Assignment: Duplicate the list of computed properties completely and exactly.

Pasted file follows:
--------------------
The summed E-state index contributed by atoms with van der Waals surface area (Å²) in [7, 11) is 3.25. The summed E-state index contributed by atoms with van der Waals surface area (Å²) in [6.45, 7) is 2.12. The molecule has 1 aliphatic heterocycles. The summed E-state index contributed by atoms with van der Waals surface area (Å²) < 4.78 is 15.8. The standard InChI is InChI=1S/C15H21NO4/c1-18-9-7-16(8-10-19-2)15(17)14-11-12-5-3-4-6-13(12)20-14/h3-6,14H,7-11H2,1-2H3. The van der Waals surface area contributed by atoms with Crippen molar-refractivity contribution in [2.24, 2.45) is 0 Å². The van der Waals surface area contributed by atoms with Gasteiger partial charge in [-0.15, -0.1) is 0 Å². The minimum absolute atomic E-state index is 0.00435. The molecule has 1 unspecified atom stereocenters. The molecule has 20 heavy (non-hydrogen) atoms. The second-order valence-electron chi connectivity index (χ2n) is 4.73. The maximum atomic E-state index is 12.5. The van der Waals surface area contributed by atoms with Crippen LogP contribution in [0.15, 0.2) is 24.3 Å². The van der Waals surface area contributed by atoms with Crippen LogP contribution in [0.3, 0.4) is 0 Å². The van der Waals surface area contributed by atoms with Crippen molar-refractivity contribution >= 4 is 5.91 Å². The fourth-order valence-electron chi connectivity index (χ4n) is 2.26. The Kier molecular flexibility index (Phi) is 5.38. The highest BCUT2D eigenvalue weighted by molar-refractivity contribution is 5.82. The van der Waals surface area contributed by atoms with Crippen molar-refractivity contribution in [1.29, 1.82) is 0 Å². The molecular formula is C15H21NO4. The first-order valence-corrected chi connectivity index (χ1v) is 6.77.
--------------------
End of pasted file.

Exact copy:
The summed E-state index contributed by atoms with van der Waals surface area (Å²) in [7, 11) is 3.25. The summed E-state index contributed by atoms with van der Waals surface area (Å²) in [6.45, 7) is 2.12. The molecule has 1 aliphatic heterocycles. The summed E-state index contributed by atoms with van der Waals surface area (Å²) < 4.78 is 15.8. The standard InChI is InChI=1S/C15H21NO4/c1-18-9-7-16(8-10-19-2)15(17)14-11-12-5-3-4-6-13(12)20-14/h3-6,14H,7-11H2,1-2H3. The van der Waals surface area contributed by atoms with Crippen molar-refractivity contribution in [2.24, 2.45) is 0 Å². The van der Waals surface area contributed by atoms with Gasteiger partial charge in [-0.15, -0.1) is 0 Å². The minimum absolute atomic E-state index is 0.00435. The molecule has 1 unspecified atom stereocenters. The molecule has 20 heavy (non-hydrogen) atoms. The second-order valence-electron chi connectivity index (χ2n) is 4.73. The maximum atomic E-state index is 12.5. The van der Waals surface area contributed by atoms with Crippen LogP contribution in [0.15, 0.2) is 24.3 Å². The van der Waals surface area contributed by atoms with Crippen LogP contribution in [0.3, 0.4) is 0 Å². The van der Waals surface area contributed by atoms with Crippen molar-refractivity contribution >= 4 is 5.91 Å². The fourth-order valence-electron chi connectivity index (χ4n) is 2.26. The Kier molecular flexibility index (Phi) is 5.38. The highest BCUT2D eigenvalue weighted by molar-refractivity contribution is 5.82. The van der Waals surface area contributed by atoms with Crippen molar-refractivity contribution in [1.29, 1.82) is 0 Å². The molecular formula is C15H21NO4. The first-order valence-corrected chi connectivity index (χ1v) is 6.77.